In my last post, Grav in Azure part 4 - Adding DNS and Cloudflare to an App Service Web App, I demonstrated how to configure your Azure web app and its DNS to be managed by Cloudflare.
In this post, we'll go ahead and take a look at and optimise our Cloudflare configuration for performance and security.
Login to your clouflare account and look for the domain you just added/want to configure (in my case, cirriustech.co.uk) and click/tap on it:
By default the first thing you will see is an overview of traffic served via Cloudflate for this domain, but go ahead and click on the Crypto heading to view/change cryptography settings:
Now click on the Firewall heading.
Click on the Speed heading.
Click on the Caching heading
Mine were based on getting my rating on webpagetest.org to A for all the main factors it measures. I’m going to look into tweaking my deployment scripts in Azure to purge the Cloudflare cache (using their API) when I deploy into production - when i work that one out I’ll definitely blog about it!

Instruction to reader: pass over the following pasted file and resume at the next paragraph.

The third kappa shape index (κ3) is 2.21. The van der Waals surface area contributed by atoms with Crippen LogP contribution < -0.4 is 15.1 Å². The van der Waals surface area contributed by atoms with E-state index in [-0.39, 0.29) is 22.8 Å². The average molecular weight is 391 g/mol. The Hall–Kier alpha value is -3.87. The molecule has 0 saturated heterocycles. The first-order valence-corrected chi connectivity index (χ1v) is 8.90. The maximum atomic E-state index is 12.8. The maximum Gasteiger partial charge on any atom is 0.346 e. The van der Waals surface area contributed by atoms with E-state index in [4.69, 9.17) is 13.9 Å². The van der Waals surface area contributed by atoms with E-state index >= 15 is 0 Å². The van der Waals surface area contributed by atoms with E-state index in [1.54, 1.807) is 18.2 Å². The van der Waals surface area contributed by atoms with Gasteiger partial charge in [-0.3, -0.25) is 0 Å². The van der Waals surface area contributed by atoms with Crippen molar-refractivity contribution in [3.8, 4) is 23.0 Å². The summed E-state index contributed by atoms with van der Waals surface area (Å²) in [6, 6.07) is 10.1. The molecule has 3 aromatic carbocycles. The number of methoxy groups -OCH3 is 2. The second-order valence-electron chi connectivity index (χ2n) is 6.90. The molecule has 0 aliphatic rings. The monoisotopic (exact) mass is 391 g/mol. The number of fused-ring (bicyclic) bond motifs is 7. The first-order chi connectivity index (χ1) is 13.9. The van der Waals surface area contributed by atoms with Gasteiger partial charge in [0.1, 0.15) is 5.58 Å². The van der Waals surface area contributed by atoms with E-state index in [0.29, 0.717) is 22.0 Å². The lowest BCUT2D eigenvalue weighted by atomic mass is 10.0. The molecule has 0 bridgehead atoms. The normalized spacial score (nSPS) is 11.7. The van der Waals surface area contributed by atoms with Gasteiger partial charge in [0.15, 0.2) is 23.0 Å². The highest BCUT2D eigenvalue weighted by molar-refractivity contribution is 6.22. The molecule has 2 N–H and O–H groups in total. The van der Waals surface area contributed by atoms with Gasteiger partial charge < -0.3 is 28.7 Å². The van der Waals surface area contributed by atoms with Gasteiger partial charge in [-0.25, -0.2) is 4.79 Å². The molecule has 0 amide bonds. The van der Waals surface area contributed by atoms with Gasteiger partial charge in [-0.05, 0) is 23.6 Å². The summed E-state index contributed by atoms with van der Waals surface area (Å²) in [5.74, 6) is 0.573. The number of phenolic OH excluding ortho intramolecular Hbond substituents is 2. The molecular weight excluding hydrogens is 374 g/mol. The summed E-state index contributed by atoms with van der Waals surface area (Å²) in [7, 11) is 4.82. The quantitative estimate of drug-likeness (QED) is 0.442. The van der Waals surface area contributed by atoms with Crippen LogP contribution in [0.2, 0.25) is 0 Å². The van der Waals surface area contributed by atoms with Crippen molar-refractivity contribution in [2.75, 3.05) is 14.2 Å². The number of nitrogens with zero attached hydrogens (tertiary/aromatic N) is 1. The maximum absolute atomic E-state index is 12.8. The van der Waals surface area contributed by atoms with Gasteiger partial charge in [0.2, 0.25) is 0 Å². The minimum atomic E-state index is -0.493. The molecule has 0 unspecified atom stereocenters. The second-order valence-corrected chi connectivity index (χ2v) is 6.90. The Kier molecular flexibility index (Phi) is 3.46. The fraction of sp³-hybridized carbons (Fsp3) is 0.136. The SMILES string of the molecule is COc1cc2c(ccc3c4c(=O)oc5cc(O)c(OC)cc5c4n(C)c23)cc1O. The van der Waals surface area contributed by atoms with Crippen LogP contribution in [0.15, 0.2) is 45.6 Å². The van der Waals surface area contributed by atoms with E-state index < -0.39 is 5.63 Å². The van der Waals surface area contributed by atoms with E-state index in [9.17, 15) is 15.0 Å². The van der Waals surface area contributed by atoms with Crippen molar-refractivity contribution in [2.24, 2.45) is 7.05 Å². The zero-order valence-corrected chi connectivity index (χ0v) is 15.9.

Now, if you were paying attention earlier you’ll remember I mentioned Page Rules, so click on that heading now.
You get three page rules with your free account - if you need more you’ll need to upgrade your subscription to a paid one.
Click on Create Page Rule
This sets the cache level for the root domain to Cache Everything, sets the Edge Cache TTL (Time To Live) to 7 days e.g. when cache items are older than 7 days they will be served from the origin server and re-cached. It also enables Origin Cache Control. These work for me especially as I may not put up new posts more frequently than once a week to begin with, but feel free to experiment according to your needs.
I found that these settings significantly improved the speed and security of my website.
Stay tuned to the next post in the Grav in Azure series where I look into Performance and Security Optimisation in Grav itself. Between those and the Cloudflare optimisations discussed in this post I achieved A ratings on
webpagetest.org - though other metrics are worth using too for both performance and security - more on these in future posts.